October 29, 2012; Source: Forbes

As NPQ has noted in the wake of past natural disasters, there are, sadly, those human beings who see difficult circumstances not as an opportunity to help their neighbor, as most of us do, but as an opportunity to take advantage of those in the midst of trying circumstances. With this unscrupulous cohort of humanity in mind, the Better Business Bureau (BBB) is warning donors not to fall prey to these fraudulent “storm chasers.” According to the BBB, “some of the most common ‘after-disaster’ scams involve auto, home and yard repairs or clean-up,” but following a few guidelines can help protect your repair dollars from scammers: stay calm, shop around for at least three estimates for any work that needs to be done, get everything in writing, be proactive rather than reactive, don’t pay in advance or with cash, and remember the old saying that “if it sounds too good to be true, it probably is.”

Scammers could also target those outside of the path of storm damage, particularly those who claim to represent charities that will be distributing funds or resources directly to those in need. Writing for Forbes, columnist John Wasik advises potential donors that they should “not be pressured into making contributions, as reputable charities do not use such tactics.” In addition, Wasik advises not to share personal or financial information with anyone seeking contributions and to avoid cash donations whenever possible. You can view his full list of tips, many of which come via the FBI, here. Speaking of the FBI, if you come across a fake charity, don’t just rest in the knowledge that you weren’t taken in. Report them! The FBI’s National Center for Disaster Fraud can be reached at (866) 720-5721 or at [email protected].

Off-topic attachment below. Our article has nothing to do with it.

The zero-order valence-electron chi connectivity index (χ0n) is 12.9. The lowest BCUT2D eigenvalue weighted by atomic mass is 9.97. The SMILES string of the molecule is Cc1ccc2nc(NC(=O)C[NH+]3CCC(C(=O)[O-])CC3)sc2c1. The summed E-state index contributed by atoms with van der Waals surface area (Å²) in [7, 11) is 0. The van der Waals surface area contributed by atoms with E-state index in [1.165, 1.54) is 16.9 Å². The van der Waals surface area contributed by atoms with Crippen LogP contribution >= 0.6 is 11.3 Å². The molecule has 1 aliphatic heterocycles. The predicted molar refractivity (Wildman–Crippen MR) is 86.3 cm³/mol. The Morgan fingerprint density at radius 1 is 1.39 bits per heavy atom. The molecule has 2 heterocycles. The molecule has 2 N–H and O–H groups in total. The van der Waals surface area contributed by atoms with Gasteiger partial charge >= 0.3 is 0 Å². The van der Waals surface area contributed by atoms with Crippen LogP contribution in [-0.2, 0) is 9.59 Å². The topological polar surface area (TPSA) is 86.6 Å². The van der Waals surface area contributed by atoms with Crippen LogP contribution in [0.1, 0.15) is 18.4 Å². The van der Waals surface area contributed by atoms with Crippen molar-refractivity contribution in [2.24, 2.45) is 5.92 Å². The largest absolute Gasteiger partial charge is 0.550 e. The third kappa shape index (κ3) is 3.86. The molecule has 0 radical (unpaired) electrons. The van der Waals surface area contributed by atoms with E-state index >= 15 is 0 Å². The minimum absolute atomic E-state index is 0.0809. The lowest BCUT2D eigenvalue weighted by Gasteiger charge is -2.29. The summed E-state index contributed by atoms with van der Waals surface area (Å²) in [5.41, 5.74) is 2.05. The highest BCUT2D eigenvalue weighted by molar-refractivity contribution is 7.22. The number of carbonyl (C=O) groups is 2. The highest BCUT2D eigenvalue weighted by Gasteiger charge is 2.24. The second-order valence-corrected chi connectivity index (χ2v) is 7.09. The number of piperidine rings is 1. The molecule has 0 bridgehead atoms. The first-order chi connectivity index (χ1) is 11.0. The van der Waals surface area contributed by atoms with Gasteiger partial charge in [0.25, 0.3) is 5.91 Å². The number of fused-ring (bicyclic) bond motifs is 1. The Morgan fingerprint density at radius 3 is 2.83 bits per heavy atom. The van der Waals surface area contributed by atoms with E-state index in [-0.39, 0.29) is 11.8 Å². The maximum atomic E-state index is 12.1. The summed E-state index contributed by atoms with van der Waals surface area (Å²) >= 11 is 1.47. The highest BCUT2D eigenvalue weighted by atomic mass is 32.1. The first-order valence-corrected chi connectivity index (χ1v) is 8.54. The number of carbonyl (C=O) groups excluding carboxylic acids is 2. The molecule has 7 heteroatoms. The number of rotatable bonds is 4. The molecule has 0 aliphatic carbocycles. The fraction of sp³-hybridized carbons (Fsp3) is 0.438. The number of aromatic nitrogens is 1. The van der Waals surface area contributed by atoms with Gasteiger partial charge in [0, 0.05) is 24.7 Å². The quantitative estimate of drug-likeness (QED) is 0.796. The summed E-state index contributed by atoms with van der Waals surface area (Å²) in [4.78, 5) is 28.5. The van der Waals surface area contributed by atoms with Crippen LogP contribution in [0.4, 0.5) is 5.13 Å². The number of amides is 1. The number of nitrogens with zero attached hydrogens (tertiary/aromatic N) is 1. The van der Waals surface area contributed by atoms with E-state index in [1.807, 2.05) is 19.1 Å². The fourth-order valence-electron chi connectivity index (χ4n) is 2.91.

And while we want to help ensure that no one falls victim to scammers, let’s not let such concerns overshadow the good work of the many legitimate nonprofits out there offering real natural disaster relief. We expect to share some stories of such nonprofits making a real difference to those in need of help in the days ahead as the debris from Sandy clears. –Mike Keefe-Feldman